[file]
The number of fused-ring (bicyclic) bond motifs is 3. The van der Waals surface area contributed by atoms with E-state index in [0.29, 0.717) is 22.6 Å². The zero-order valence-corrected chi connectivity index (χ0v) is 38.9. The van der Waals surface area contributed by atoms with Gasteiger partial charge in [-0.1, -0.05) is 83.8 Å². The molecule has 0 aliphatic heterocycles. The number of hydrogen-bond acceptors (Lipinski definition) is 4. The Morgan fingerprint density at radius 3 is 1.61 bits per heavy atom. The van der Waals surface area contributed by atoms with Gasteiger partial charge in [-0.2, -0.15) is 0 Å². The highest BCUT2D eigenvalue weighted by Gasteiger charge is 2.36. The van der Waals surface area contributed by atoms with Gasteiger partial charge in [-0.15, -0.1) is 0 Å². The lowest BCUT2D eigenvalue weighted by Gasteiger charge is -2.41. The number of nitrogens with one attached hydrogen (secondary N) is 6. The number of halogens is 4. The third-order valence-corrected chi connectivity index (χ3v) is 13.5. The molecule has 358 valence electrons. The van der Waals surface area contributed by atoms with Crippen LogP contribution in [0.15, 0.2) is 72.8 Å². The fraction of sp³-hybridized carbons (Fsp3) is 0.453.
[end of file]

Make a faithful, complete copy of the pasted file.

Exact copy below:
The number of fused-ring (bicyclic) bond motifs is 3. The van der Waals surface area contributed by atoms with E-state index in [0.29, 0.717) is 22.6 Å². The zero-order valence-corrected chi connectivity index (χ0v) is 38.9. The van der Waals surface area contributed by atoms with Gasteiger partial charge in [-0.1, -0.05) is 83.8 Å². The molecule has 0 aliphatic heterocycles. The number of hydrogen-bond acceptors (Lipinski definition) is 4. The Morgan fingerprint density at radius 3 is 1.61 bits per heavy atom. The van der Waals surface area contributed by atoms with Gasteiger partial charge in [-0.2, -0.15) is 0 Å². The highest BCUT2D eigenvalue weighted by Gasteiger charge is 2.36. The van der Waals surface area contributed by atoms with Gasteiger partial charge in [-0.15, -0.1) is 0 Å². The lowest BCUT2D eigenvalue weighted by Gasteiger charge is -2.41. The number of nitrogens with one attached hydrogen (secondary N) is 6. The number of halogens is 4. The third-order valence-corrected chi connectivity index (χ3v) is 13.5. The molecule has 358 valence electrons. The van der Waals surface area contributed by atoms with Crippen LogP contribution in [0.15, 0.2) is 72.8 Å². The fraction of sp³-hybridized carbons (Fsp3) is 0.453.